New York State Holds ‘Listening Sessions’ on Cannabis Legalization
By Noah Potter, Of Counsel to Hoban Law Group
Last month, New York State Governor Andrew Cuomo’s office announced a series of 15 listening sessions about cannabis legalization (including one in Manhattan last week) to hear public comment through October.
Cuomo’s new approach contrasts with the process that resulted in enactment of the Compassionate Care Act, New York’s medical-use-only statute, in 2014. At that time, during an intense lobbying push by reform advocates, the governor offered few comments about the legislation before announcing the terms he would accept in a medical cannabis system, resulting in one of the nation’s most restrictive medical-use systems. He is now actively leading a full legalization effort, and giving opportunity for public comment.
This past July, Cuomo announced formation of a workgroup to engage with the leadership of the Senate and the Assembly, “as well as bill sponsors of medical and regulated marijuana legislation,” suggesting that while such input will be welcome, the workgroup might yet engage in a completely new drafting exercise.
A fundamental question is what part of the government will act as the lead regulatory agency in an adult-use market. The tax-and-regulate bill that was introduced by reformist legislators from 2013 to 2017 modeled legalization on alcohol control. However, the workgroup has no representative from the State Liquor Authority, suggesting that the governor is not considering the alcohol-control model. Regulatory control over the cannabis plant is currently split between the Department of Health (regulating the medical-use program) and the Department of Agriculture and Markets (regulating the industrial hemp program). Assigning regulatory authority over an adult-use market to a third agency could further fragment regulatory control. A single, freestanding agency regulating all aspects of the cannabis plant would be unusual, but could match the unique hybrid nature of cannabis (encompassing adult, medical, agricultural, and industrial uses).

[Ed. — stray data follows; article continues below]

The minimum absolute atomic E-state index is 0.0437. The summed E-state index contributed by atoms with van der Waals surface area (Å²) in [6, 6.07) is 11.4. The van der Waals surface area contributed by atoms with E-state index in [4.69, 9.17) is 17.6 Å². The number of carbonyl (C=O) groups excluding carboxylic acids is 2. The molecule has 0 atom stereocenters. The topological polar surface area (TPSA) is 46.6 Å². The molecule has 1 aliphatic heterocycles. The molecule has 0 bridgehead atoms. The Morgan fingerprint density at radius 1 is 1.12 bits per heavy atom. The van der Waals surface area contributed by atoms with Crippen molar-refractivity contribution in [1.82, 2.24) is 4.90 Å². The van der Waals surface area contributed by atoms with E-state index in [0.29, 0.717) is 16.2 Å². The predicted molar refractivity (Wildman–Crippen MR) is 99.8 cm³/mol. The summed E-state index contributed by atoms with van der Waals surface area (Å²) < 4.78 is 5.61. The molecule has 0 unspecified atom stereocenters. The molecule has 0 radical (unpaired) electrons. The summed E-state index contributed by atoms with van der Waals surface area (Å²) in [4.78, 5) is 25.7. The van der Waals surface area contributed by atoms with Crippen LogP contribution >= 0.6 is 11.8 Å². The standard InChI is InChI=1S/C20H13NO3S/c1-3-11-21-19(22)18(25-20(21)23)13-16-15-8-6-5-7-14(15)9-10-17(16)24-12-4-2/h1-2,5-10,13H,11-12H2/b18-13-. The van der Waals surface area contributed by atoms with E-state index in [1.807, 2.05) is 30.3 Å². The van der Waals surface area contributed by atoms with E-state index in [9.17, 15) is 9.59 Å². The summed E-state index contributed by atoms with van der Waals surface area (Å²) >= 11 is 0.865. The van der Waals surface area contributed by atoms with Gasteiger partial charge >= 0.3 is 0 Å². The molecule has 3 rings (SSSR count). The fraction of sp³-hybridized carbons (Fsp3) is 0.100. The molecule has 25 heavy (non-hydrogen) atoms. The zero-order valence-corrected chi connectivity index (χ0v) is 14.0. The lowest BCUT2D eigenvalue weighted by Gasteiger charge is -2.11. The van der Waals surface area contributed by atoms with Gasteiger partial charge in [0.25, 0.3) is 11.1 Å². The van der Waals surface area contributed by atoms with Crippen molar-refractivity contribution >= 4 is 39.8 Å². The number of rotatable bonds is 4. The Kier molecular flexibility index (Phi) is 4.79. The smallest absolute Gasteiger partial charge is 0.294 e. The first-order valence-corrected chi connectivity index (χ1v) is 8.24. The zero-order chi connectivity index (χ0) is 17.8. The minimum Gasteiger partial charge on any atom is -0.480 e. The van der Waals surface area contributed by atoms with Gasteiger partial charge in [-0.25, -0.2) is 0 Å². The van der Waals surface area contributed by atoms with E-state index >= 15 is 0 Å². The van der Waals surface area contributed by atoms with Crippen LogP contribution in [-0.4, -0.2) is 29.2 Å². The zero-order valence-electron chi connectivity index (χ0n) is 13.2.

Greater New York City is the largest metropolitan area in the United States, with a massive bureaucratic apparatus, but it is also not represented in the workgroup. There is support for legalization within the City Council and from other elected officials but, while the State is moving forward quickly towards legalization, the Council has not held hearings on legalization nor offered any specific proposals to be included in the law. Considering the complicated relationship between the State and the City, active engagement in the process of legalization by the City government, stakeholders, and voters seems like an essential factor in creating a successful adult-use market.
Noah Potter has over 20 years of experience and relationships in the drug policy reform sector. He handles a wide range of commercial and civil matters, including corporate control disputes and commercial torts, property easement disputes, commercial real estate foreclosure, and non-competition agreements. He can be reached at: firstname.lastname@example.org.